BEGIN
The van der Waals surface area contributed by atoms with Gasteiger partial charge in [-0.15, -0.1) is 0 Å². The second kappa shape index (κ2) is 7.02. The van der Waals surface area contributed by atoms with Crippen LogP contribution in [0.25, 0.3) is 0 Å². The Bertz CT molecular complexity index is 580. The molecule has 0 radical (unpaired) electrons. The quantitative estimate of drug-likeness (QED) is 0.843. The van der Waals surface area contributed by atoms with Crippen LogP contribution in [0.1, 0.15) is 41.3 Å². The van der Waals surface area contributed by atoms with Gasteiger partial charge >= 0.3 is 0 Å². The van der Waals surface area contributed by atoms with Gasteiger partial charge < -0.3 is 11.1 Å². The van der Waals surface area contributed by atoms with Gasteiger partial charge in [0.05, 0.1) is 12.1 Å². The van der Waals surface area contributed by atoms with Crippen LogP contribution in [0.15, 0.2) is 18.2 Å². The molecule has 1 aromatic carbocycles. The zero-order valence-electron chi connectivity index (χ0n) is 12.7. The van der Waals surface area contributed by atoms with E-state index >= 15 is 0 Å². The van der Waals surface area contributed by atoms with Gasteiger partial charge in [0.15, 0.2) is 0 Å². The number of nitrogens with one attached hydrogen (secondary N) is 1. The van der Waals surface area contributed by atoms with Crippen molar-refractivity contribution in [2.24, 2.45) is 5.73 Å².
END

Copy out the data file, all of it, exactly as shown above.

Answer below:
The van der Waals surface area contributed by atoms with Gasteiger partial charge in [-0.15, -0.1) is 0 Å². The second kappa shape index (κ2) is 7.02. The van der Waals surface area contributed by atoms with Crippen LogP contribution in [0.25, 0.3) is 0 Å². The Bertz CT molecular complexity index is 580. The molecule has 0 radical (unpaired) electrons. The quantitative estimate of drug-likeness (QED) is 0.843. The van der Waals surface area contributed by atoms with Crippen LogP contribution in [0.1, 0.15) is 41.3 Å². The van der Waals surface area contributed by atoms with Gasteiger partial charge >= 0.3 is 0 Å². The van der Waals surface area contributed by atoms with Gasteiger partial charge < -0.3 is 11.1 Å². The van der Waals surface area contributed by atoms with Gasteiger partial charge in [0.05, 0.1) is 12.1 Å². The van der Waals surface area contributed by atoms with Crippen LogP contribution in [0.15, 0.2) is 18.2 Å². The molecule has 1 aromatic carbocycles. The zero-order valence-electron chi connectivity index (χ0n) is 12.7. The van der Waals surface area contributed by atoms with E-state index >= 15 is 0 Å². The van der Waals surface area contributed by atoms with Gasteiger partial charge in [0.15, 0.2) is 0 Å². The number of nitrogens with one attached hydrogen (secondary N) is 1. The van der Waals surface area contributed by atoms with Crippen molar-refractivity contribution in [2.24, 2.45) is 5.73 Å².